Welcome to The British Literary Ballads Archive, a site dedicated to a unique genre of literary imitations of traditional ballads. The site contains a growing archive of over 700 poems, as well as short biographical sketches of the poets who wrote them.

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S. T. Coleridge (1772-1834)

English Romantic poet, critic and philosopher, born the son of a clergyman in Devonshire, England in 1772. After his father’s death in 1781, he was sent to Christ’s Hospital, and he cultivated friendships with Charles Lamb and Leigh Hunt. He matriculated at Cambridge in 1791. When he was a college student, he formed friendships with Robert Southey and they planned to construct an egalitarian commune, ‘Pantisocracy,’ a name they coined themselves. He was addicted to opium while being treated for rheumatism.

Coleridge published his first poem in the Morning Chronicle in 1794. Among his major poetical works are three visionary poems, Christabel (1816), a fragmentary Kubla Khan (1816), and “The Rime of the Ancient Mariner” (1798), as well as France: An Ode (1798), a political poem on the French Revolution, and “Love,” one of the love poems known as ‘The Asra Poems’. He also established a secure position as a literary critic with his Biographia Literaria (1817) and lectures on Shakespeare.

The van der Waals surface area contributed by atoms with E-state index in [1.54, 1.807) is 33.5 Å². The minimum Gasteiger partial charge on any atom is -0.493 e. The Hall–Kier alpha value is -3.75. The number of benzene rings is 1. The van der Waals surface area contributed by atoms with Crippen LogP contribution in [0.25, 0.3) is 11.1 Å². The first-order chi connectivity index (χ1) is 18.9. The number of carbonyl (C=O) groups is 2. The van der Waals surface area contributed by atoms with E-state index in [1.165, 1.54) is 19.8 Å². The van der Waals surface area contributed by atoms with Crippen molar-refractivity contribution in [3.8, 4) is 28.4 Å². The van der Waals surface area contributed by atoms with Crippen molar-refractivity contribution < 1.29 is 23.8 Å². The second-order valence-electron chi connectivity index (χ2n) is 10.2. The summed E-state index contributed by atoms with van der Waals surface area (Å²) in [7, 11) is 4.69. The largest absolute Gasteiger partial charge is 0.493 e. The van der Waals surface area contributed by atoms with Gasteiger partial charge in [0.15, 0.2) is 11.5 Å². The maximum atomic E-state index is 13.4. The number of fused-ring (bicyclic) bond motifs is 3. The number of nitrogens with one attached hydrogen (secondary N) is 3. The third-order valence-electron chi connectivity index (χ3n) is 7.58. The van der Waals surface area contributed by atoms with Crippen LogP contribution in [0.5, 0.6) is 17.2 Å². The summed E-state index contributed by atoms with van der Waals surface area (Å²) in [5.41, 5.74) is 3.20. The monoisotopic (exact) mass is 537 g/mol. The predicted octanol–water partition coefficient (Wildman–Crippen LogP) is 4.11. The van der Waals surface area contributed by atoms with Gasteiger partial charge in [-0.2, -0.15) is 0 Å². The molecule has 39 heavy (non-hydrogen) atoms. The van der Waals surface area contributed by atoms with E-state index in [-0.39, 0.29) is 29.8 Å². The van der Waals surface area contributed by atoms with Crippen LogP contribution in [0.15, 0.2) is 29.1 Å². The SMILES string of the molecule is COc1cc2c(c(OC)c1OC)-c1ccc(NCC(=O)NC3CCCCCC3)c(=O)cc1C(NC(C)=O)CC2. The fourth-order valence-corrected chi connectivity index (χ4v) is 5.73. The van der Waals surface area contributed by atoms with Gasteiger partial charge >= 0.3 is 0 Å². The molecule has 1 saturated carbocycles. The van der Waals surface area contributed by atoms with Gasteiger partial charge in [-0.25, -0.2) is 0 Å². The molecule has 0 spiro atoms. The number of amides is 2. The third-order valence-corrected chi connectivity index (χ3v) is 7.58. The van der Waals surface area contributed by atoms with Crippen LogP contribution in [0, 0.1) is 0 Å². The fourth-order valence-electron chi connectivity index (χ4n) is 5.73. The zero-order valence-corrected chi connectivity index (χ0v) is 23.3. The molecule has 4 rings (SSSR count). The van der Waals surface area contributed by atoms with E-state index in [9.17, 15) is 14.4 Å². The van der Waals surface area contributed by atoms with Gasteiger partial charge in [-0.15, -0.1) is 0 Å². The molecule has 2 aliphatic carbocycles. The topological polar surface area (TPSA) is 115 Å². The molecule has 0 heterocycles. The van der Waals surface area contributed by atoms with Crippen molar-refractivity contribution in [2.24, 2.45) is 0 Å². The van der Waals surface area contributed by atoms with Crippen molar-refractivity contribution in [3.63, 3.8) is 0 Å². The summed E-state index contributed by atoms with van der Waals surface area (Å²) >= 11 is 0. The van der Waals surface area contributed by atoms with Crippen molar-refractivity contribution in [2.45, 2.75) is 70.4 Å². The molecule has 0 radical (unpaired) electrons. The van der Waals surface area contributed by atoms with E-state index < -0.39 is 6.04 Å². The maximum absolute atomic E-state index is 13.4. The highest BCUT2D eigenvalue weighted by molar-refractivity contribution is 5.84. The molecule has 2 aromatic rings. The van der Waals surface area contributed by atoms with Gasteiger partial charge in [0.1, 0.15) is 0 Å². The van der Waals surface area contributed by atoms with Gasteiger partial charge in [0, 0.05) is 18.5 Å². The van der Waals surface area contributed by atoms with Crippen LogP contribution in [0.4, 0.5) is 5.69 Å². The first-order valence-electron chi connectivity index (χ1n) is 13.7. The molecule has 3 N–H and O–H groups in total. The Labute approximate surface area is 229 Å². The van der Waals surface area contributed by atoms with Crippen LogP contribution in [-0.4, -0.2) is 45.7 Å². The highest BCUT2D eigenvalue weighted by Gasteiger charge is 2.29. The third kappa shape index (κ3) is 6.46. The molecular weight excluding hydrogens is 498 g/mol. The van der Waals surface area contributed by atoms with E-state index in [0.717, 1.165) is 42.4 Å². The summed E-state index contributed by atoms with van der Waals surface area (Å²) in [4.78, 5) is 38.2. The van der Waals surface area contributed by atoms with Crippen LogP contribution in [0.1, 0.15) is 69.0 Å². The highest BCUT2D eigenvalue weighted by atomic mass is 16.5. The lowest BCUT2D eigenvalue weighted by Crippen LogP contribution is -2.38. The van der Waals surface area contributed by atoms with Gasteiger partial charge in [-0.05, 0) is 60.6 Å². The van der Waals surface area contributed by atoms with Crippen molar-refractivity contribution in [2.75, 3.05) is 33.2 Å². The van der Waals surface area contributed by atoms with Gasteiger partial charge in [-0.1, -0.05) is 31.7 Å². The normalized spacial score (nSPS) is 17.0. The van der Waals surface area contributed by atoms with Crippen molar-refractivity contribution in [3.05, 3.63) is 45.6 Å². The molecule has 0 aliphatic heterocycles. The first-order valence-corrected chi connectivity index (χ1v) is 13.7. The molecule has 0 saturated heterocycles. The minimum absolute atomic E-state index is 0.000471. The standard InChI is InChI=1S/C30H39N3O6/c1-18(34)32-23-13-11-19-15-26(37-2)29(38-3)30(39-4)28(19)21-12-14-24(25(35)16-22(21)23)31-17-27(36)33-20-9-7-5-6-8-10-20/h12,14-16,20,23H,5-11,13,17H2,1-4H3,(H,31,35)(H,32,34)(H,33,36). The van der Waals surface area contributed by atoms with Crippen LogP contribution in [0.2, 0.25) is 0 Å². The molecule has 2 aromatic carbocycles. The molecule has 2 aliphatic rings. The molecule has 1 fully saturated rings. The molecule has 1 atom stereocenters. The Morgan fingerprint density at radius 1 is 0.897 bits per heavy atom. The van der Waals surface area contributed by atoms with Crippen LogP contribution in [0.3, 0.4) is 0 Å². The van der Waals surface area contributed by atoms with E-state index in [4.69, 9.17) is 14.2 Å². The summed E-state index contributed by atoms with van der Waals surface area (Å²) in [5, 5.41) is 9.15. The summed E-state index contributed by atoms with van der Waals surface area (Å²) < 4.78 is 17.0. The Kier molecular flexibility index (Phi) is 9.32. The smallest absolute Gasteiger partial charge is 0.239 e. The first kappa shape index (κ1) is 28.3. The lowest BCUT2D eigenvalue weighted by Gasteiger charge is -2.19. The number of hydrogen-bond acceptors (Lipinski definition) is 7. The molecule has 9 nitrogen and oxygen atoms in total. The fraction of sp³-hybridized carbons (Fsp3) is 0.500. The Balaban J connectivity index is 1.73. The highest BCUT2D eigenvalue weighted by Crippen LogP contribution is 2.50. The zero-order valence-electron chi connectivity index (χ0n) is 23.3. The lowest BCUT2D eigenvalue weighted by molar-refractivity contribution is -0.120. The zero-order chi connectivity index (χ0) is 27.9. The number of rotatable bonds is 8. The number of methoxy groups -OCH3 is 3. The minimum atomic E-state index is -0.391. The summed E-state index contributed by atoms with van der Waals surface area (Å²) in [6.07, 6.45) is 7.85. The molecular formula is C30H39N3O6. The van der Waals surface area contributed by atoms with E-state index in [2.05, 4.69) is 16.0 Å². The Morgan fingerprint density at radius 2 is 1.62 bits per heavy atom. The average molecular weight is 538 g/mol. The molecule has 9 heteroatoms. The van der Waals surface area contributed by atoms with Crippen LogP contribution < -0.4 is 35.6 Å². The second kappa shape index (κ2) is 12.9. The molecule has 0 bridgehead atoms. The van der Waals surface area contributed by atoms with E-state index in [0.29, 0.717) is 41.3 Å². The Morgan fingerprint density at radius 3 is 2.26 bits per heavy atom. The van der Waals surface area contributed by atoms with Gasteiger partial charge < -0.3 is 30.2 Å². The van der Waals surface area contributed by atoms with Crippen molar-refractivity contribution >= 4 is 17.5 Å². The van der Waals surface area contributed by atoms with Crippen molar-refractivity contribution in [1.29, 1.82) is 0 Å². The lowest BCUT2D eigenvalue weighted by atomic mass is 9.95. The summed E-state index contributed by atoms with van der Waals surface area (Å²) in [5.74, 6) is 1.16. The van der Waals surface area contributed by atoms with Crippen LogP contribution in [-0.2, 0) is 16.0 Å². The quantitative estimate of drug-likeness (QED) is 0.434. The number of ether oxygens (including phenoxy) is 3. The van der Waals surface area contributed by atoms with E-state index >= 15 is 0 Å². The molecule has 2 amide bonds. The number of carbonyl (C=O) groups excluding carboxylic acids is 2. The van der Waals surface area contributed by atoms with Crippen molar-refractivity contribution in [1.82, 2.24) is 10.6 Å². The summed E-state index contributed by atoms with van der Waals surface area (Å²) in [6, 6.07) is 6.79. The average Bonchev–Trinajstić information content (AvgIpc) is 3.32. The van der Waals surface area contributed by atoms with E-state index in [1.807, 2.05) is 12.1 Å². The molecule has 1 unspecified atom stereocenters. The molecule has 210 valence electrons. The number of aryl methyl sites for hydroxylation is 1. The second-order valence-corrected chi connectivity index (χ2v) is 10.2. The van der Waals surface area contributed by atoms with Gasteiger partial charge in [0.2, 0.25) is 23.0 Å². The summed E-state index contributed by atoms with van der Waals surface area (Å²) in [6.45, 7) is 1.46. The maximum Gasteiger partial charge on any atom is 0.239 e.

He contracted a friendship with William Wordsworth, and they jointly published Lyrical Ballads (1798), which includes his representative literary ballad “The Rime of the Ancient Mariner.” In this poem, the old traditional ballad rhyme ‘abcb’ is effectively adopted to express supernatural motifs as well as the ancient mariner’s sin and curse on his voyage. (M. I.)

1.The Ballad of the Dark Ladié
3.The Rime of the Ancient Mariner
4.The Three Graves